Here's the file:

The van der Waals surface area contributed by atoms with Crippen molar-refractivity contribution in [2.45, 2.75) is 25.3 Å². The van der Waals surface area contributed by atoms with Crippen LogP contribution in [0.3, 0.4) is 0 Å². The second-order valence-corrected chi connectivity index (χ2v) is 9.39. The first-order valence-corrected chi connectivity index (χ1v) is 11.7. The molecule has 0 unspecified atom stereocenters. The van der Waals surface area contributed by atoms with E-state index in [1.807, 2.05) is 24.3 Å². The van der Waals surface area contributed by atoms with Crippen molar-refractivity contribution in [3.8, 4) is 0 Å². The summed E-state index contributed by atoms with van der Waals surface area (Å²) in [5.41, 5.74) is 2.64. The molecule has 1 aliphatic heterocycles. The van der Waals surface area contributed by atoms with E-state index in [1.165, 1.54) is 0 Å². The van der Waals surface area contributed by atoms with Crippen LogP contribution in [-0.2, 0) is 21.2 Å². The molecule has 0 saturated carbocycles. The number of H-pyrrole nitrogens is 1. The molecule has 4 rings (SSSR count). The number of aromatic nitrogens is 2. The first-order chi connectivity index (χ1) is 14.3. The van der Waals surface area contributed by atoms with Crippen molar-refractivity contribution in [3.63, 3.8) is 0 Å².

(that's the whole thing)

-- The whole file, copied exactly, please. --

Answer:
The van der Waals surface area contributed by atoms with Crippen molar-refractivity contribution in [2.45, 2.75) is 25.3 Å². The van der Waals surface area contributed by atoms with Crippen LogP contribution in [0.3, 0.4) is 0 Å². The second-order valence-corrected chi connectivity index (χ2v) is 9.39. The first-order valence-corrected chi connectivity index (χ1v) is 11.7. The molecule has 0 unspecified atom stereocenters. The van der Waals surface area contributed by atoms with E-state index in [1.807, 2.05) is 24.3 Å². The van der Waals surface area contributed by atoms with Crippen molar-refractivity contribution in [3.8, 4) is 0 Å². The summed E-state index contributed by atoms with van der Waals surface area (Å²) in [5.41, 5.74) is 2.64. The molecule has 1 aliphatic heterocycles. The van der Waals surface area contributed by atoms with E-state index in [1.165, 1.54) is 0 Å². The van der Waals surface area contributed by atoms with Crippen LogP contribution in [-0.2, 0) is 21.2 Å². The molecule has 0 saturated carbocycles. The number of H-pyrrole nitrogens is 1. The molecule has 4 rings (SSSR count). The number of aromatic nitrogens is 2. The first-order chi connectivity index (χ1) is 14.3. The van der Waals surface area contributed by atoms with Crippen molar-refractivity contribution in [3.63, 3.8) is 0 Å².